Spoken Word

<i>Ladies of Letters - and More </i>Read by Patricia Routledge and Prunella Scales (BBC, 3hrs 20mins, &pound;8.99)
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The Independent Culture

I never heard this apparently hugely popular Radio 4 Woman's Hour series, and, because of a title which suggests lavender and old lace, I almost failed to listen to one of the most engaging and well-produced spoken word releases of the year. But I noted the enthusiasm with which a friend who'd heard the odd episode grabbed at it, and gave it a try. Arsenic and old boots are in fact more the flavour of this hilarious fictional correspondence between two sixtysomething women who meet at a wedding. They're not related - Vera was helping out the caterer - but when Irene writes to say how much she'd enjoyed meeting her, letters begin. Authors Lou Wakefield and Carole Hayman succeed brilliantly in building up the characters of To-The-Manor-Born-wannabe Irene and the earthy, enthusiastic Vera; and Prunella Scales and Patricia Routledge excel at bringing them to life. Their offspring all become part of a hectic story that features snaffled boyfriends, child protection officers, drugs and dingos. Hidd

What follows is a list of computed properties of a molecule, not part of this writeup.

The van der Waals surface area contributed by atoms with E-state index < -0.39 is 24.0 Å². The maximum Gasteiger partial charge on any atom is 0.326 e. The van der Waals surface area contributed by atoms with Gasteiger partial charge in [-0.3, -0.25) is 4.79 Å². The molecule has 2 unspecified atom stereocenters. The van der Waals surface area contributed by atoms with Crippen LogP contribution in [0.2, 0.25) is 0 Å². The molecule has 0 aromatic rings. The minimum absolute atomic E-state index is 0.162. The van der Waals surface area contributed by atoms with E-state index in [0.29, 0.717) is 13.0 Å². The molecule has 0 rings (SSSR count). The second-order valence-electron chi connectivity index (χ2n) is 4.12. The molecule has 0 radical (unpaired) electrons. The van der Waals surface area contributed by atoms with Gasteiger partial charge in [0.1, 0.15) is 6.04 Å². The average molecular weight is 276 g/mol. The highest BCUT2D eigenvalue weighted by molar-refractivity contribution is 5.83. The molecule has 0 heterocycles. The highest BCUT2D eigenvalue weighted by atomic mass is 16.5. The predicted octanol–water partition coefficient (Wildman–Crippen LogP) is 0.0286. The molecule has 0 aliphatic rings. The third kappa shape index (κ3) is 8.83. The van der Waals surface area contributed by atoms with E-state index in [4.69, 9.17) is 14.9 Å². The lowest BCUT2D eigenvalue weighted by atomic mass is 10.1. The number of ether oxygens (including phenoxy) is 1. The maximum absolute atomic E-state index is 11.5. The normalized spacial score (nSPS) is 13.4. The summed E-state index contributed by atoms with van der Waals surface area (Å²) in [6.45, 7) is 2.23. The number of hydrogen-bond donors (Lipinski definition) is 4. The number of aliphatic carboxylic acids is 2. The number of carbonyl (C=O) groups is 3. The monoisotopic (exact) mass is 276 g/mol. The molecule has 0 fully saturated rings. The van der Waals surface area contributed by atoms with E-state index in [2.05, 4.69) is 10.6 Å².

I never heard this apparently hugely popular Radio 4 Woman's Hour series, and, because of a title which suggests lavender and old lace, I almost failed to listen to one of the most engaging and well-produced spoken word releases of the year. But I noted the enthusiasm with which a friend who'd heard the odd episode grabbed at it, and gave it a try. Arsenic and old boots are in fact more the flavour of this hilarious fictional correspondence between two sixtysomething women who meet at a wedding. They're not related - Vera was helping out the caterer - but when Irene writes to say how much she'd enjoyed meeting her, letters begin. Authors Lou Wakefield and Carole Hayman succeed brilliantly in building up the characters of To-The-Manor-Born-wannabe Irene and the earthy, enthusiastic Vera; and Prunella Scales and Patricia Routledge excel at bringing them to life. Their offspring all become part of a hectic story that features snaffled boyfriends, child protection officers, drugs and dingos. Hidden behind the irresistibly funny dialogue, there is plenty of sharp human comment.

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